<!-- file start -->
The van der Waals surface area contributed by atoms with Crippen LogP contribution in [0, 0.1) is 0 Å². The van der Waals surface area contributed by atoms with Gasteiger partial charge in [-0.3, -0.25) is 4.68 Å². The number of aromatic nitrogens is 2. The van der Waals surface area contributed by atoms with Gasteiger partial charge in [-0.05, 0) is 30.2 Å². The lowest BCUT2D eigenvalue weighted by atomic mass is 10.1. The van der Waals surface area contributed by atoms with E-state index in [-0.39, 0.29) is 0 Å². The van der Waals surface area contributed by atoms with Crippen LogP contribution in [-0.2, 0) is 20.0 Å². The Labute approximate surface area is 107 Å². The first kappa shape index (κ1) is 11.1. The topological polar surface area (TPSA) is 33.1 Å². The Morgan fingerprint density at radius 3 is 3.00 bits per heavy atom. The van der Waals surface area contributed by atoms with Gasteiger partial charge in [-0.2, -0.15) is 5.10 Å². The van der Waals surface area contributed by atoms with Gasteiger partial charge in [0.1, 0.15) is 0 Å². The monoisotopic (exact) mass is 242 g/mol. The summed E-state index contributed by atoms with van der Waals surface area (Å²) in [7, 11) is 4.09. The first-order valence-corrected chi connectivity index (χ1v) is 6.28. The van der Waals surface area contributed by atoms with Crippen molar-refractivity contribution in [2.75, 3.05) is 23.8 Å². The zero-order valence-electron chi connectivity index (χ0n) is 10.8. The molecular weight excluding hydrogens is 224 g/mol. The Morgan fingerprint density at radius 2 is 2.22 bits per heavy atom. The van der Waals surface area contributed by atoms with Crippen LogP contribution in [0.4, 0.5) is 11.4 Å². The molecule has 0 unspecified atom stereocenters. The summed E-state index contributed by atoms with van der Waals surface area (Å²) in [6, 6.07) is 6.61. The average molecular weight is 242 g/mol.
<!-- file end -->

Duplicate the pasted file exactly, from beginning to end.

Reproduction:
The van der Waals surface area contributed by atoms with Crippen LogP contribution in [0, 0.1) is 0 Å². The van der Waals surface area contributed by atoms with Gasteiger partial charge in [-0.3, -0.25) is 4.68 Å². The number of aromatic nitrogens is 2. The van der Waals surface area contributed by atoms with Gasteiger partial charge in [-0.05, 0) is 30.2 Å². The lowest BCUT2D eigenvalue weighted by atomic mass is 10.1. The van der Waals surface area contributed by atoms with E-state index in [-0.39, 0.29) is 0 Å². The van der Waals surface area contributed by atoms with Crippen LogP contribution in [-0.2, 0) is 20.0 Å². The Labute approximate surface area is 107 Å². The first kappa shape index (κ1) is 11.1. The topological polar surface area (TPSA) is 33.1 Å². The Morgan fingerprint density at radius 3 is 3.00 bits per heavy atom. The van der Waals surface area contributed by atoms with Gasteiger partial charge in [-0.2, -0.15) is 5.10 Å². The van der Waals surface area contributed by atoms with Gasteiger partial charge in [0.1, 0.15) is 0 Å². The monoisotopic (exact) mass is 242 g/mol. The summed E-state index contributed by atoms with van der Waals surface area (Å²) in [7, 11) is 4.09. The first-order valence-corrected chi connectivity index (χ1v) is 6.28. The van der Waals surface area contributed by atoms with Crippen molar-refractivity contribution in [2.75, 3.05) is 23.8 Å². The zero-order valence-electron chi connectivity index (χ0n) is 10.8. The molecular weight excluding hydrogens is 224 g/mol. The Morgan fingerprint density at radius 2 is 2.22 bits per heavy atom. The van der Waals surface area contributed by atoms with Crippen LogP contribution in [0.4, 0.5) is 11.4 Å². The molecule has 0 unspecified atom stereocenters. The summed E-state index contributed by atoms with van der Waals surface area (Å²) in [6, 6.07) is 6.61. The average molecular weight is 242 g/mol.